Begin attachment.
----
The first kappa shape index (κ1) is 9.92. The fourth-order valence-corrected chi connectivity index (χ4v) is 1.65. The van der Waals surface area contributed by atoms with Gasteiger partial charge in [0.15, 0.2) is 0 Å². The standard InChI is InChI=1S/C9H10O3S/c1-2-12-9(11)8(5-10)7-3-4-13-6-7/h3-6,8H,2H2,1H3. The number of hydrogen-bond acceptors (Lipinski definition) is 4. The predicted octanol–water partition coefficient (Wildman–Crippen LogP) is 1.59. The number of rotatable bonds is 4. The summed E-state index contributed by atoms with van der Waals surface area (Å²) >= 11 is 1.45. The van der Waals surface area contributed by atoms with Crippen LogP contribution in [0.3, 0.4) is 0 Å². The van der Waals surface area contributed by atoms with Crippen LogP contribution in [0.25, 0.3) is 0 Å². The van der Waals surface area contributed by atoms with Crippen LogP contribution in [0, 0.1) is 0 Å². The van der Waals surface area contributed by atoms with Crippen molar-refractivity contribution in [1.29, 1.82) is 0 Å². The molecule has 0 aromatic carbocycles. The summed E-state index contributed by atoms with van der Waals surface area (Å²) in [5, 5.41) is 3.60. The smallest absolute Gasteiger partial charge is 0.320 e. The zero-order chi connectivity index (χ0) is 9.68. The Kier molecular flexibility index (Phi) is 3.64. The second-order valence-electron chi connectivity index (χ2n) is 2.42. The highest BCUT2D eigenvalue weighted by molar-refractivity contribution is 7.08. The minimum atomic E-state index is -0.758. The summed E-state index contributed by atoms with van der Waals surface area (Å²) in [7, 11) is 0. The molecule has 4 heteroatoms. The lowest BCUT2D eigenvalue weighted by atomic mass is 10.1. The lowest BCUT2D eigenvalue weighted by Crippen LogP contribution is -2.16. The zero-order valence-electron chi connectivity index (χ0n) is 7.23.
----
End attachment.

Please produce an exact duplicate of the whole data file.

The first kappa shape index (κ1) is 9.92. The fourth-order valence-corrected chi connectivity index (χ4v) is 1.65. The van der Waals surface area contributed by atoms with Gasteiger partial charge in [0.15, 0.2) is 0 Å². The standard InChI is InChI=1S/C9H10O3S/c1-2-12-9(11)8(5-10)7-3-4-13-6-7/h3-6,8H,2H2,1H3. The number of hydrogen-bond acceptors (Lipinski definition) is 4. The predicted octanol–water partition coefficient (Wildman–Crippen LogP) is 1.59. The number of rotatable bonds is 4. The summed E-state index contributed by atoms with van der Waals surface area (Å²) >= 11 is 1.45. The van der Waals surface area contributed by atoms with Crippen LogP contribution in [0.3, 0.4) is 0 Å². The van der Waals surface area contributed by atoms with Crippen LogP contribution in [0.25, 0.3) is 0 Å². The van der Waals surface area contributed by atoms with Crippen LogP contribution in [0, 0.1) is 0 Å². The van der Waals surface area contributed by atoms with Crippen molar-refractivity contribution in [1.29, 1.82) is 0 Å². The molecule has 0 aromatic carbocycles. The summed E-state index contributed by atoms with van der Waals surface area (Å²) in [5, 5.41) is 3.60. The smallest absolute Gasteiger partial charge is 0.320 e. The zero-order chi connectivity index (χ0) is 9.68. The Kier molecular flexibility index (Phi) is 3.64. The second-order valence-electron chi connectivity index (χ2n) is 2.42. The highest BCUT2D eigenvalue weighted by molar-refractivity contribution is 7.08. The minimum atomic E-state index is -0.758. The summed E-state index contributed by atoms with van der Waals surface area (Å²) in [7, 11) is 0. The molecule has 4 heteroatoms. The lowest BCUT2D eigenvalue weighted by atomic mass is 10.1. The lowest BCUT2D eigenvalue weighted by Crippen LogP contribution is -2.16. The zero-order valence-electron chi connectivity index (χ0n) is 7.23.